Written by Chuck Rothman
Over the years, publishers have developed certain standards to make their jobs easier. Manuscript format is one of them, and something that often creates some heated discussion in various newsgroups. There are several points that you need to remember:
- The standards are there for a reason. They are not arbitrary and are generally set up to make certain jobs easier.
- It’s not your job to design the manuscript. You supply the words; the publisher supplies the format.
- You don’t have to stick to the format except in the final version. If you prefer something else in your drafts, fine. It’s simple to change the font once you’re printing out the final version.
- The wrong format or font won’t destroy your chances; it may not even hurt. It a question of whether you’re willing to take the chance that you’re writing is good enough to overcome the difficulties you’ll cause by not doing things properly.
- As a personal aside, I’ve noticed the people who fight hardest against the standard format usually end up using Times Roman instead — which, on most computers, is the default font that comes up automatically. Hard to believe they’ve put much thought into their choice.
That stated, here are the rules for standard format:
- Manuscripts must be typed, double-spaced, on one side of the paper, with wide enough margins (min. 1-in.) for the editor to make notations.
- Fonts (and here’s where the fights occur): The preference is for monospaced fonts — fonts where all letters are the same width. The most commonly used monospaced font is Courier; the most commonly preferred size is 12 points (also called 10 pitch — 10 characters to the inch). This is a hangover from the days before computers, when most typewriters used what was known as “Pica” type — essentially 12 point Courier. It is also acceptable to use a 10-point monospaced font like Prestige Elite — again, a hangover from typewriter days, when you could buy “Elite” typewriters that used 10-point (12 pitch– I know, it’s confusing) Prestige. The actual font is less important (as long as it’s large and dark enough) as the fact that it must be monospaced; proportional fonts screw up word counts.
- No fancy formatting within the manuscript. Indent each paragraph five spaces (1/2 in.). Indicate italics by underlining (do not use italics; they are easily missed). Indicate boldface by drawing a wavy line beneath the text and writing “bf” in a circle in the margin. Do not hyphenate words (the typesetter will include the hyphen so the word might read “Schenec-tady”). Do not right justify the text (you may like it, but it’s harder to read — especially on long paragraphs — and it messes up word counts).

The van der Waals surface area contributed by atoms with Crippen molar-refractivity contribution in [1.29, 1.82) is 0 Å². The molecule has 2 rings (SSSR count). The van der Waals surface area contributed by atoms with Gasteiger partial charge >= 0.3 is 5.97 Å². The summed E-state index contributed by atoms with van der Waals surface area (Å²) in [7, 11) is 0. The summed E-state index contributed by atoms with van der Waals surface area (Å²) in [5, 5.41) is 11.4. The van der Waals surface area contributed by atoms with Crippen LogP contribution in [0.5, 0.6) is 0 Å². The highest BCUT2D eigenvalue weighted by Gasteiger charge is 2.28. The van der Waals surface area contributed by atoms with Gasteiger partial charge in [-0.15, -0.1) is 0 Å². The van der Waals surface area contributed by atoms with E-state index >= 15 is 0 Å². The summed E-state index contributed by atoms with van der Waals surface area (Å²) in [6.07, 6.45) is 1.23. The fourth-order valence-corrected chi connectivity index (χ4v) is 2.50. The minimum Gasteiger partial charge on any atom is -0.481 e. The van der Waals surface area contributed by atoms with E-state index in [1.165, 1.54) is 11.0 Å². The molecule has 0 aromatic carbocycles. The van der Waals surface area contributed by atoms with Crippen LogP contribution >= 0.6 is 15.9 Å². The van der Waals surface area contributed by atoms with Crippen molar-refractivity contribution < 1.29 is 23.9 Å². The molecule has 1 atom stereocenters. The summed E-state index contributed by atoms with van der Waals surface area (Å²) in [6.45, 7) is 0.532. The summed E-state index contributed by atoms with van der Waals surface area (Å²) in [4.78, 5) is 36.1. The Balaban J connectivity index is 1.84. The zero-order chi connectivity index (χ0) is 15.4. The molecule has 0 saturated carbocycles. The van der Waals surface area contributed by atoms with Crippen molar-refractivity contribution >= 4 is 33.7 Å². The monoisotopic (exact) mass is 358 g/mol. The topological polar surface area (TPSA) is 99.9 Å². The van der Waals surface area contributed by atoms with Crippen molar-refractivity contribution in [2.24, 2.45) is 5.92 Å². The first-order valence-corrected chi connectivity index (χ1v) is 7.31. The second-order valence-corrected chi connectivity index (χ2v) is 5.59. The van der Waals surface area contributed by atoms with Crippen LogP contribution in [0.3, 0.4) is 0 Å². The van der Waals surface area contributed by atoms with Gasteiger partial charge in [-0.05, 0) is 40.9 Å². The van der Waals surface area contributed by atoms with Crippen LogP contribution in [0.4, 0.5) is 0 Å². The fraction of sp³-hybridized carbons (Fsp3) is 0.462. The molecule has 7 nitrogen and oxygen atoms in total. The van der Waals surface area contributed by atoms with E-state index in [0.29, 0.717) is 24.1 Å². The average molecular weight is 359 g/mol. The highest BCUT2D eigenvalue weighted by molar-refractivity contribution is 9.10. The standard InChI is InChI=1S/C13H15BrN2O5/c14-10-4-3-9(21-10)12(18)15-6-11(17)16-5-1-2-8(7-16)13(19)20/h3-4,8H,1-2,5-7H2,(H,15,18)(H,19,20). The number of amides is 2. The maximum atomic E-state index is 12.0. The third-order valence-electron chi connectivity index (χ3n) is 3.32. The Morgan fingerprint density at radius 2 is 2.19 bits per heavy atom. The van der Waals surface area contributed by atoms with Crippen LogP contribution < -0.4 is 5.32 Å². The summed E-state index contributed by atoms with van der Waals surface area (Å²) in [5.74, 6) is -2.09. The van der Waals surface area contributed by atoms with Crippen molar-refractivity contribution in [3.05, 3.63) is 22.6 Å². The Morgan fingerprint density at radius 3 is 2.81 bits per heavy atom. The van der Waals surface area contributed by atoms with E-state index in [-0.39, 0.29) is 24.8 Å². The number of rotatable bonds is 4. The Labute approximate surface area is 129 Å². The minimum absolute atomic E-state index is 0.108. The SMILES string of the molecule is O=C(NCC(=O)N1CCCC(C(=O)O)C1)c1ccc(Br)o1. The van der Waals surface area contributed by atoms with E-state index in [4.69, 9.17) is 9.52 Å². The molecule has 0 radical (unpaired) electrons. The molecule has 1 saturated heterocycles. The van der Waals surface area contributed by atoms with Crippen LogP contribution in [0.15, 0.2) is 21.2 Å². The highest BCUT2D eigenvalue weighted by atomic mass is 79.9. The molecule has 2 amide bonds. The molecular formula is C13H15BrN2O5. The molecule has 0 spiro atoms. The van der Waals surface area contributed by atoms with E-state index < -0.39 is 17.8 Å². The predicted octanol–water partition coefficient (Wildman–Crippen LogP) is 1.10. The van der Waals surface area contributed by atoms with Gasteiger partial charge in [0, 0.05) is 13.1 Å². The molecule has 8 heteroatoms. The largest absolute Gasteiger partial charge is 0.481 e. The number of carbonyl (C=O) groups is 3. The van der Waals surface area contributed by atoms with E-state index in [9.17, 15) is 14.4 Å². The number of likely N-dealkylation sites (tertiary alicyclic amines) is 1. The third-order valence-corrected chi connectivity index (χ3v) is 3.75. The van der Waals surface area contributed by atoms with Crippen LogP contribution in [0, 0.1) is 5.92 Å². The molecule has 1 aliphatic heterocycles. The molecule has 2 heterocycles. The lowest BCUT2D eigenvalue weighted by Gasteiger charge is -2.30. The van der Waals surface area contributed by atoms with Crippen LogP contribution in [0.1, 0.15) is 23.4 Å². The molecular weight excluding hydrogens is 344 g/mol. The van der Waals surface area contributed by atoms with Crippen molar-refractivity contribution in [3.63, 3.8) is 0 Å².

- Indicate a blank line by placing a # in the center of the line. The # indicates space to a typesetter.
- At the top of the first page, type your name (the one you want them to write the checks out to) and address at the upper left corner. Type the word count at the upper right corner Skip down to the middle of the page. Type the title of the story, centered (optionally: ALL CAPS). Go down a line. Type “by Your Name” (if you want to use a pen name, type it here; the check will be sent to the name at the upper left). Go down another line and begin the story.
- Don’t put on a Copyright notice. It’s unnecessary. You also don’t have to indicate the rights offered. Most magazines tell you what they’re buying; if you don’t like it, don’t submit to them. Don’t write “Approximately” by the word count. Editors know the word count is approximate.
- On each additional page, put your last name and the page number in the upper right corner: Name/2
You can also include a keyword from the title of the story: Name/Keyword/2, but this is optional — it’s rare that you have two manuscripts in a position when they can be mixed up, and if at the last minute you decide to retitle your novel, you only have to change the title page instead of printing out the entire thing with the correct keyword.
- At the end of the story, center the word “end”.